TPI motors can manage fuel delivery in a very precise way, as opposed to a carbureted motor. TPI motors are far more efficient, and can adjust the exact amount of fuel delivered. Carbureted motors send a specified amount of fuel on a pulse signal from throttle opening and crankcase pressure. FI and TPI Motors run far leaner in specific conditions, while constantly adjusting to throttle response. This results in a leaner mixture, which produces less unburned hydrocarbon emissions.
With a leaner mixture, the motor also creates more heat. Wiseco, being a long time 2-stroke piston manufacturer, was understandably excited to tackle the development of a forged piston for this innovative, new platform. Wiseco pistons for the TPI engines are similar to those of modern carbureted 2-stroke engines, with the exception of the piston crown. The crowns on the TPI pistons are designed to ensure they can handle the increase in operating temperatures.
The pistons feature hard coat anodizing on the crowns and ArmorGlide coating on the skirts. Hard coat anodized crowns has proven to better resist the wear typically associated high-temp combustion chamber conditions, and ArmorGlide skirt coating is a Wiseco proprietary skirt coating that remains for the life of piston, reducing wear and friction and providing smoother operation. The features of Wiseco’s TPI pistons allow the piston to dissipate heat and ensure engine reliability and performance, along with less unburned hydrocarbon emissions.
Wiseco's piston offerings are also compatible with the Austrian manufacturer's transfer port injected Husqvarna models. The 150, 250, and 300 EXC TPI pistons will cross over to the Husqvarna TE 150i, TE 250i, and TE 300i models.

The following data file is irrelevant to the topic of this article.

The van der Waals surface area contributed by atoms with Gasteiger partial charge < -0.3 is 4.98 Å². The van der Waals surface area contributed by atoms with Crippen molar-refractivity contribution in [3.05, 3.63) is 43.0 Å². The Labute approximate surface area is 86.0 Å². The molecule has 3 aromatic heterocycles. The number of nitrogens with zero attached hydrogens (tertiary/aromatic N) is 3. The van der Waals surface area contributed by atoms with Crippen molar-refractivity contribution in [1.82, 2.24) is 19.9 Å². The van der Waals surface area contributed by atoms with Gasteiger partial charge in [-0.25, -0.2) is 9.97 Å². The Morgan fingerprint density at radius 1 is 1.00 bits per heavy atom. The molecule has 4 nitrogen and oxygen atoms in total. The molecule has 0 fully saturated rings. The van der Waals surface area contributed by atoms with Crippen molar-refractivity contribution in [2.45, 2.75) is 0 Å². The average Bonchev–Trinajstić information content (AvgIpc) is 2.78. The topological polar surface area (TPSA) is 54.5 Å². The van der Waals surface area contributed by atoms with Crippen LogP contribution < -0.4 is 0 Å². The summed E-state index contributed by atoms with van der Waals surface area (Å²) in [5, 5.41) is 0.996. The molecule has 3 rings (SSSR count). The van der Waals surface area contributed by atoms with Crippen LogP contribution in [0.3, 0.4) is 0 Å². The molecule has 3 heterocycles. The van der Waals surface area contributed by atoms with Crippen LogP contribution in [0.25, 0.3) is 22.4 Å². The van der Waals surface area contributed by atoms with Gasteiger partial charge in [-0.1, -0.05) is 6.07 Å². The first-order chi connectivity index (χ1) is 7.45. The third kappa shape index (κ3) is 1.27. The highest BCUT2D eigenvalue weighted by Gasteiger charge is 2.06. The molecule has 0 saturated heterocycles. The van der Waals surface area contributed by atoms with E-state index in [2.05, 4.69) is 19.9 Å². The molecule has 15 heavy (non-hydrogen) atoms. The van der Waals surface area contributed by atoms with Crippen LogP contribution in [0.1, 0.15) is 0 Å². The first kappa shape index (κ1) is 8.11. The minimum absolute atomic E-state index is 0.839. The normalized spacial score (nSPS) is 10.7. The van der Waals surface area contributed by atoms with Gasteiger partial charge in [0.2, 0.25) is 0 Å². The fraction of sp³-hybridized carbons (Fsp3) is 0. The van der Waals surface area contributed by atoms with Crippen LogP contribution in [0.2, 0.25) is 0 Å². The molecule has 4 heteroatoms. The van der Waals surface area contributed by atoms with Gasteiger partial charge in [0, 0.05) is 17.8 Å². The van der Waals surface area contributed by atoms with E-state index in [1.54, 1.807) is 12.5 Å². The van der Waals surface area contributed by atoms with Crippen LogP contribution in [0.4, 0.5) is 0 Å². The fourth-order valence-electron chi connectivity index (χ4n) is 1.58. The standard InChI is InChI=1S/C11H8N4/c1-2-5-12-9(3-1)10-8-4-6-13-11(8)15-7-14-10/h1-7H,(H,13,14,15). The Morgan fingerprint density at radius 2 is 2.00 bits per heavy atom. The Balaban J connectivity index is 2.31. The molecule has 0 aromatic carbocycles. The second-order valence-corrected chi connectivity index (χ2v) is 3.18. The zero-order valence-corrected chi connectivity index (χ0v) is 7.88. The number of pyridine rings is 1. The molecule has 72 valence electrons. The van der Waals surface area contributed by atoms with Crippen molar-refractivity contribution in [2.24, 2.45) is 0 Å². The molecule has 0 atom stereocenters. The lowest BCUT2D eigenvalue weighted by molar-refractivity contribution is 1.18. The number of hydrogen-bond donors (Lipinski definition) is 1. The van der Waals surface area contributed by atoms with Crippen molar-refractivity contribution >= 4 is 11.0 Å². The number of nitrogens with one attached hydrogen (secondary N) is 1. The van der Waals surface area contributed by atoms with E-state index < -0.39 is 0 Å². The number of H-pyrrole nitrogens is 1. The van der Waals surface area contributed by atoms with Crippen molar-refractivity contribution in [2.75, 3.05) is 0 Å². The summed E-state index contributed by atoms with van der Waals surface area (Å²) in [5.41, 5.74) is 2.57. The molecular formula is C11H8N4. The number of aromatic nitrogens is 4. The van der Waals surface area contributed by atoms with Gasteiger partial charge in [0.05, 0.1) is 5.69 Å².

Photo: Sebas Romero, Husqvarna
The KTM TPI 2-stroke’s oil is injected directly into the crankcase, differing from previous 2-stroke motors that relied on premixed oil and gas. The days of 2-stroke motors fouling plugs are over, with TPI. Carbureted 2-stroke motors usually allow unburned gas to settle at the bottom of the crank, causing a bellowing of smoke when started, nicknamed “loading up.” Anyone who has ever rode a carbureted 2-stroke has experienced this after a stall or tip over. With TPI, oil is still burned for lubrication, but can be metered as needed, and will not create excess burn. It has been proven under idle that the mixture will be extremely lean, while adjusting the mixture as the bike increases in RPM. This means more consistency in lubrication and less unnecessary oil burning.
So, what does this all mean to the consumer? For starters, KTM is pioneering technology and initiating industry standards by building efficient and cleaner burning 2-stroke motors. KTM has worked tirelessly developing this bike in Europe, where they encounter far stricter emissions regulations than North America. The KTM TPI 2-stroke easily passes all emission standards in Europe. Previous CARB standards that basically retired the 2-stroke and started the 4-stroke revolution should not get in the way. With potential emissions issues being resolved, does this mean we will see the KTM TPI greatly accelerate the 2-stroke revival? The thought of using a far simpler motor with less moving parts will greatly reduce repair and maintenance costs, as rebuilding a TPI motor is no more difficult than traditional 2-stroke motors. Wiseco has continued to put money and time into 2-stroke performance innovation, leading to parts that complement new 2-stroke engine technology such as KTM’s TPI.
All bike and engine/engine component photos courtesy of KTM.